European Platform for Employment and Training in the Audiovisual and Live Performance Sectors


Examples of successful training schemes and tools for creative professionals in the digital environment

Access to training:
a multifaceted scope of action

Digitalisation has transformed the world we live in; the way we create and experience creative contents; the way we work. It has challenged the traditional models of making and offering culture. It has broadened the horizons of creation.

Through ever-evolving technologies, the digital environment also offers us a multitude of tools to better communicate, network and learn.

The live performance and audiovisual sectors, because of the very nature of their creative activities, should be firmly positioned at the heart of the digital transformations.

They should be equipped with the right mix of skills to create, market, and distribute their creative contents in the digital environment. They should also engage in research and development to shape tomorrow’s digital innovations.

Promoting the acquisition of digital skills has been recognised as an absolute necessity across all sectors of the European economies. It is a strategic priority in the new Skills Agenda for Europe, adopted by the European Commission in 2016, and funding lines dedicated to digital skills have been put in place at regional, national and European levels.

Opportunities for online training are also on the rise. New formats and models are constantly being tested and the sharing of digital learning contents is made easier every day.

Creative businesses can take better advantage of the digital tools to diversify their approach to training and to multiply the impact of their training actions.

They can encourage creative professionals to engage in learning for and in the digital environment.

But the digital world can also be a source of stress, of disconnection from human interactions, and of increasingly blurred lines between professional and personal lives. Helping the workforce understand and manage the digital environment is also an aspect of training to take into consideration.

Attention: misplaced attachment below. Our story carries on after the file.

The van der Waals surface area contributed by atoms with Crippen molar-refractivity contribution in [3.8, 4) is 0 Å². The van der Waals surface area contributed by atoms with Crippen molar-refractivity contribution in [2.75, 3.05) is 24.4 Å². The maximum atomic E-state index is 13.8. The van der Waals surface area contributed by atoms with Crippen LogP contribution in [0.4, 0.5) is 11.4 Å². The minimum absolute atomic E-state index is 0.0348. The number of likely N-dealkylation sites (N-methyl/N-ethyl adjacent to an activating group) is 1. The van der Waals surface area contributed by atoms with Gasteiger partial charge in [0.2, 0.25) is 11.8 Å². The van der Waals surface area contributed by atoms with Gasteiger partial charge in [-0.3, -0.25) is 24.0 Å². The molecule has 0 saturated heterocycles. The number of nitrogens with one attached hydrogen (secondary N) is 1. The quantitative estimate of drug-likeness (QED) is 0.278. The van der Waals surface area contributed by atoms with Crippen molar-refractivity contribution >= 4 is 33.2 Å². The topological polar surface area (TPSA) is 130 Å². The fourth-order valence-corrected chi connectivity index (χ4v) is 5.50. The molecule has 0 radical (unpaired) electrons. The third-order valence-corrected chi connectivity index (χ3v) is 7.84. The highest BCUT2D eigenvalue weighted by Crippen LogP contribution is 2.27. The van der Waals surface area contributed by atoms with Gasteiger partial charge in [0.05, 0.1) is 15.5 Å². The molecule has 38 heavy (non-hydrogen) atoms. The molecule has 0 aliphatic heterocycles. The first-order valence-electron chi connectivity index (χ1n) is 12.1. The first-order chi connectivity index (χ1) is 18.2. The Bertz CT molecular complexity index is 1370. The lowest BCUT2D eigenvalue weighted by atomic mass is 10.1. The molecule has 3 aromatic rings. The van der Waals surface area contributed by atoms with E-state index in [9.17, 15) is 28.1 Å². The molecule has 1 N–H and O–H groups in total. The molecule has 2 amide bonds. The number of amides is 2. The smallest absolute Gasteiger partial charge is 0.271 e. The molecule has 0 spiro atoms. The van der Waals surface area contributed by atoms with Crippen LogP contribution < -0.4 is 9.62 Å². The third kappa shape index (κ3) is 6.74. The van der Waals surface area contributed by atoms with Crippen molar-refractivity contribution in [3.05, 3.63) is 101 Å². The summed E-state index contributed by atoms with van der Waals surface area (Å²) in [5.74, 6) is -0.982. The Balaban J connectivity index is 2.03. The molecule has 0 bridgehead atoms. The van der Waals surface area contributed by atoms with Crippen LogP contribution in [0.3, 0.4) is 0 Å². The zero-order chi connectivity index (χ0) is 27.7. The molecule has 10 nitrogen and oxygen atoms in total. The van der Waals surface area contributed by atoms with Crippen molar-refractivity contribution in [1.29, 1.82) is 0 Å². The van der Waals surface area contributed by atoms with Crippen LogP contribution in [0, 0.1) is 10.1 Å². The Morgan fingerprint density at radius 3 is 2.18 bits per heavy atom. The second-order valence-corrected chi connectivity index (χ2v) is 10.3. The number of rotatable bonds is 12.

Skills solutions:
inspirations from across Europe

Digital skills and tools at the INA training centre in France

The French National Audiovisual Institute (INA) is a National Public Utility Company in charge of archiving, research, audiovisual production and professional training.

INA Training offers courses in all areas of audiovisual and new media production, as well as broadcasting. Its catalogue of professional training courses evolves constantly in line with the needs of the sector.

Workshops have been developed on topics such as ‘360°contents’, ‘multiscreen marketing strategy’, ‘non-linear content programming’ or ‘transmedia projects’.

INA is also experimenting with new training models such as blended learning (50 courses in the training catalogue have additional modules on line) and online coaching.

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A Digital Learning Centre for Creative Freelancers in the UK

The Federation of Entertainment Unions - Equity, the Musicians’ Union, the National Union of Journalists and the Writers’ Guild - have joined forces to offer sector professionals working in non-permanent employment frameworks training opportunities for the development of their business and digital skills.